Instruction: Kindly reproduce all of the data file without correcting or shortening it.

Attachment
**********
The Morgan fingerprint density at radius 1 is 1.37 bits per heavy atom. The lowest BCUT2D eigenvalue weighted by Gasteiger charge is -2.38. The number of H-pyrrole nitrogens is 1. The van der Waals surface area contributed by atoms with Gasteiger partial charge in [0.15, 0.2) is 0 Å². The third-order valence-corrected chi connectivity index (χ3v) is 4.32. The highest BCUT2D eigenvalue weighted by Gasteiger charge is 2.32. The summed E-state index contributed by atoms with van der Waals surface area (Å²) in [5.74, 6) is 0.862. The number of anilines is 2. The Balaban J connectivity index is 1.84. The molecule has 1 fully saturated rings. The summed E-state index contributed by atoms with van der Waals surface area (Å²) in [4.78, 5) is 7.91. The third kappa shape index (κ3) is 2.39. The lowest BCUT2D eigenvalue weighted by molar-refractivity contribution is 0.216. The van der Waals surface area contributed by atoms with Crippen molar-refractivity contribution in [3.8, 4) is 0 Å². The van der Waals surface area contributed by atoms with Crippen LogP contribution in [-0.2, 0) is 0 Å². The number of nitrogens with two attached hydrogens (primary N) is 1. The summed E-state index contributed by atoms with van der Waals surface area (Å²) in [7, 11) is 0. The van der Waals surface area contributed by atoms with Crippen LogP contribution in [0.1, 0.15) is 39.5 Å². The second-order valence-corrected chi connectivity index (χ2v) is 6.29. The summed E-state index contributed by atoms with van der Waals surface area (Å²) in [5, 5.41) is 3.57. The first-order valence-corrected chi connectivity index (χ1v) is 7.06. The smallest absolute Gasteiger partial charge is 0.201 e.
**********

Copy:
The Morgan fingerprint density at radius 1 is 1.37 bits per heavy atom. The lowest BCUT2D eigenvalue weighted by Gasteiger charge is -2.38. The number of H-pyrrole nitrogens is 1. The van der Waals surface area contributed by atoms with Gasteiger partial charge in [0.15, 0.2) is 0 Å². The third-order valence-corrected chi connectivity index (χ3v) is 4.32. The highest BCUT2D eigenvalue weighted by Gasteiger charge is 2.32. The summed E-state index contributed by atoms with van der Waals surface area (Å²) in [5.74, 6) is 0.862. The number of anilines is 2. The Balaban J connectivity index is 1.84. The molecule has 1 fully saturated rings. The summed E-state index contributed by atoms with van der Waals surface area (Å²) in [4.78, 5) is 7.91. The third kappa shape index (κ3) is 2.39. The lowest BCUT2D eigenvalue weighted by molar-refractivity contribution is 0.216. The van der Waals surface area contributed by atoms with Crippen molar-refractivity contribution in [3.8, 4) is 0 Å². The van der Waals surface area contributed by atoms with Crippen LogP contribution in [-0.2, 0) is 0 Å². The number of nitrogens with two attached hydrogens (primary N) is 1. The summed E-state index contributed by atoms with van der Waals surface area (Å²) in [7, 11) is 0. The van der Waals surface area contributed by atoms with Crippen LogP contribution in [0.1, 0.15) is 39.5 Å². The second-order valence-corrected chi connectivity index (χ2v) is 6.29. The summed E-state index contributed by atoms with van der Waals surface area (Å²) in [5, 5.41) is 3.57. The first-order valence-corrected chi connectivity index (χ1v) is 7.06. The smallest absolute Gasteiger partial charge is 0.201 e.